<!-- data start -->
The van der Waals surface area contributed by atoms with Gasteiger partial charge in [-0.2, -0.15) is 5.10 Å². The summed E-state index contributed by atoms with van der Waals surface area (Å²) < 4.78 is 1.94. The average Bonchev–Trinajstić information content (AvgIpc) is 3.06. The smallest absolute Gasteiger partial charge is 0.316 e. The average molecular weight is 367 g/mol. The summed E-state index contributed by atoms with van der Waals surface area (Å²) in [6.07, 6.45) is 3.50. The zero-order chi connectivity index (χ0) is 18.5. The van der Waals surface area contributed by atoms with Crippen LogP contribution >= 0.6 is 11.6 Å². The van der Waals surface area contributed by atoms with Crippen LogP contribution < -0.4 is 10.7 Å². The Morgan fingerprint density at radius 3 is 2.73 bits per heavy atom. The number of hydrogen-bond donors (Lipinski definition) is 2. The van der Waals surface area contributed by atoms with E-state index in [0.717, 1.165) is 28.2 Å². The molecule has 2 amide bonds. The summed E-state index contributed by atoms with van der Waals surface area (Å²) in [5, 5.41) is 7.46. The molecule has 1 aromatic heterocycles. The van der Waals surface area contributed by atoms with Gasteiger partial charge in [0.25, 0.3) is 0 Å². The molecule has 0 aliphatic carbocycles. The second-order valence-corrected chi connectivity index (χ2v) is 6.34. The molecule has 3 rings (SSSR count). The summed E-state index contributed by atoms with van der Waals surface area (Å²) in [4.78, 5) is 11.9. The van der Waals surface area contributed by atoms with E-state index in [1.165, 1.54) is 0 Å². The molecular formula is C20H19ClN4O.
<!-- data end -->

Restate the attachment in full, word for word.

The van der Waals surface area contributed by atoms with Gasteiger partial charge in [-0.2, -0.15) is 5.10 Å². The summed E-state index contributed by atoms with van der Waals surface area (Å²) < 4.78 is 1.94. The average Bonchev–Trinajstić information content (AvgIpc) is 3.06. The smallest absolute Gasteiger partial charge is 0.316 e. The average molecular weight is 367 g/mol. The summed E-state index contributed by atoms with van der Waals surface area (Å²) in [6.07, 6.45) is 3.50. The zero-order chi connectivity index (χ0) is 18.5. The van der Waals surface area contributed by atoms with Crippen LogP contribution >= 0.6 is 11.6 Å². The van der Waals surface area contributed by atoms with Crippen LogP contribution < -0.4 is 10.7 Å². The Morgan fingerprint density at radius 3 is 2.73 bits per heavy atom. The number of hydrogen-bond donors (Lipinski definition) is 2. The van der Waals surface area contributed by atoms with E-state index in [0.717, 1.165) is 28.2 Å². The molecule has 2 amide bonds. The summed E-state index contributed by atoms with van der Waals surface area (Å²) in [5, 5.41) is 7.46. The molecule has 1 aromatic heterocycles. The van der Waals surface area contributed by atoms with Gasteiger partial charge in [0.25, 0.3) is 0 Å². The molecule has 0 aliphatic carbocycles. The second-order valence-corrected chi connectivity index (χ2v) is 6.34. The molecule has 3 rings (SSSR count). The summed E-state index contributed by atoms with van der Waals surface area (Å²) in [4.78, 5) is 11.9. The van der Waals surface area contributed by atoms with E-state index in [1.165, 1.54) is 0 Å². The molecular formula is C20H19ClN4O.